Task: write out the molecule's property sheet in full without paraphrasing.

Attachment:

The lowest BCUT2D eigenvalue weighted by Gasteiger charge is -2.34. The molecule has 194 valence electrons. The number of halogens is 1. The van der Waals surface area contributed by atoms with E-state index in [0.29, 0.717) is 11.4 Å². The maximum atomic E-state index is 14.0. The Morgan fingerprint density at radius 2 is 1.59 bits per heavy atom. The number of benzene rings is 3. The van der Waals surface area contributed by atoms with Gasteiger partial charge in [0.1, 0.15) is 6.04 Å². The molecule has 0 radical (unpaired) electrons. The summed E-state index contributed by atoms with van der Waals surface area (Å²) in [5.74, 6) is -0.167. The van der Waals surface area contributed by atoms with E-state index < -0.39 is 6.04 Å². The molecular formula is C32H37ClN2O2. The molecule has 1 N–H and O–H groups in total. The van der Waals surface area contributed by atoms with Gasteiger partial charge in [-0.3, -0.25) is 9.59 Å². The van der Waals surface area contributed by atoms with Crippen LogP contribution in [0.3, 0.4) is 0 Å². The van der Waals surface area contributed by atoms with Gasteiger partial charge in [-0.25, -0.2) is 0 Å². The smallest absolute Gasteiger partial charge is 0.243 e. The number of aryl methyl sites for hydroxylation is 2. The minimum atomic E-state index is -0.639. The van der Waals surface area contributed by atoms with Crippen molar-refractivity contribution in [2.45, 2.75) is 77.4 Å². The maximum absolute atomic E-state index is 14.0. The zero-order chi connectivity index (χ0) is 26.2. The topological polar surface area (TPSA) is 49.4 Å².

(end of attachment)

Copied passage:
The lowest BCUT2D eigenvalue weighted by Gasteiger charge is -2.34. The molecule has 194 valence electrons. The number of halogens is 1. The van der Waals surface area contributed by atoms with E-state index in [0.29, 0.717) is 11.4 Å². The maximum atomic E-state index is 14.0. The Morgan fingerprint density at radius 2 is 1.59 bits per heavy atom. The number of benzene rings is 3. The van der Waals surface area contributed by atoms with Gasteiger partial charge in [0.1, 0.15) is 6.04 Å². The molecule has 0 radical (unpaired) electrons. The summed E-state index contributed by atoms with van der Waals surface area (Å²) in [5.74, 6) is -0.167. The van der Waals surface area contributed by atoms with E-state index < -0.39 is 6.04 Å². The molecular formula is C32H37ClN2O2. The molecule has 1 N–H and O–H groups in total. The van der Waals surface area contributed by atoms with Gasteiger partial charge in [-0.3, -0.25) is 9.59 Å². The van der Waals surface area contributed by atoms with Crippen LogP contribution in [0.3, 0.4) is 0 Å². The van der Waals surface area contributed by atoms with Gasteiger partial charge in [-0.25, -0.2) is 0 Å². The smallest absolute Gasteiger partial charge is 0.243 e. The number of aryl methyl sites for hydroxylation is 2. The minimum atomic E-state index is -0.639. The van der Waals surface area contributed by atoms with Crippen molar-refractivity contribution in [2.45, 2.75) is 77.4 Å². The maximum absolute atomic E-state index is 14.0. The zero-order chi connectivity index (χ0) is 26.2. The topological polar surface area (TPSA) is 49.4 Å².